Everyone loves a good fight between public figures. More often than not, one side is clearly in the right, but we still enjoy watching the dust getting kicked around like a classic Lou Piniella clip.
Let us rewind for a minute and note that this so-called feud is more like a cat-fight between two parties who really should have let sleeping dogs lie. Six months ago Ryan Murphy asked Kings of Leon for their blessing to use one of their chart topping songs on the popular Fox show Glee. Due to fear of “selling out”, Kings of Leon decided to pass on the opportunity and while I’m a proponent of their idealism, Murphy took offense to their decision, which left quite the sting on the creator's ego.
This week’s Hollywood Reporter will feature a story with Murphy who directs a number of inflammatory comments at the Kings of Leon. He goes on to say:
"F*ck you, Kings of Leon. They’re self-centered assholes, and they missed the big picture. They missed that a 7-year-old kid can see someone close to their age singing a Kings of Leon song, which will maybe make them want to join a glee club or pick up a musical instrument. It’s like, OK, hate on arts education. You can make fun of Glee all you want, but at its heart, what we really do is turn kids on to music.”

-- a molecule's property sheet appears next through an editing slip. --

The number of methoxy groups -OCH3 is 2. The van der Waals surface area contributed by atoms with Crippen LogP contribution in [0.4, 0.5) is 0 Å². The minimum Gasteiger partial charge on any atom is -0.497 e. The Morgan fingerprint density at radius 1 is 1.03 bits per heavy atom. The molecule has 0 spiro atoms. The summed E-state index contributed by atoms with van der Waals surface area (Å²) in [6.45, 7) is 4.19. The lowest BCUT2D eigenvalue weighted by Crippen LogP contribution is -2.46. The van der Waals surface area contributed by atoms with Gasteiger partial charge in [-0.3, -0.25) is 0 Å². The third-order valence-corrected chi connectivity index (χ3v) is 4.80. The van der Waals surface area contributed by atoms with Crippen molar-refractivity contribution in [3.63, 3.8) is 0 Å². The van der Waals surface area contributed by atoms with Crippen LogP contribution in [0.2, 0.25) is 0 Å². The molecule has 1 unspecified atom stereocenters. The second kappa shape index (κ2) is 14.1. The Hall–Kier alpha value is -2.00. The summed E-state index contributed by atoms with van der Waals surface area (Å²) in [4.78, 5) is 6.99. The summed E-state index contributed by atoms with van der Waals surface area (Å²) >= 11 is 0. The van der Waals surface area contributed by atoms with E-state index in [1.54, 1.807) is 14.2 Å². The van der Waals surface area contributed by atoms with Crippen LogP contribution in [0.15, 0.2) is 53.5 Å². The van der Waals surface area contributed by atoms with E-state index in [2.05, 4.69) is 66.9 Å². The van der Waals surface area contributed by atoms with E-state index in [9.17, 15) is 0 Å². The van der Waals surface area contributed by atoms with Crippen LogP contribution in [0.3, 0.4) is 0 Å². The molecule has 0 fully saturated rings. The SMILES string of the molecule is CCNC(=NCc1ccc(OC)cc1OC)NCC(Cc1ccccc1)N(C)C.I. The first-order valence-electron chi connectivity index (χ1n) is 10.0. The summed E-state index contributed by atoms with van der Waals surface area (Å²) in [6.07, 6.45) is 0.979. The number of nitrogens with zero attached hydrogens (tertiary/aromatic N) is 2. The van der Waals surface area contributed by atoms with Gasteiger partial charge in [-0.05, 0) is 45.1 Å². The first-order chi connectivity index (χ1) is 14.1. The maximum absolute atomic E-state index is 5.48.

When asked to comment, the Kings lead singer Caleb Followill explains his disbelief and defends the band’s decision to snub Glee:
“This whole Glee thing is a shock to us. It’s gotten out of hand. At the time of the request, we hadn’t even seen the show. It came at the end of that record cycle, and we were over promoting [“Use Somebody”]. This was never meant as a slap in the face to Glee or to music education or to fans of the show. We’re not sure where the anger is coming from. We just said no to a license for a TV show, which we do a lot.”
"Dear Ryan Murphy, let it go. See a therapist, get a manicure, buy a new bra. Zip your lip and focus on educating 7yr olds how to say f*ck.”
Once again, I’m siding with the Kings of Leon on this one even if Nathan should have taken a deep breath and crafted a statement that couldn’t be taken out of context or misconstrued as homophobic. Regardless of their mistakes in the press, their songs are their creation and their art which affords them the right to decide what is done with it and if featuring a song in some basic cable Grease wannabe is not on their list then they had every right to pass.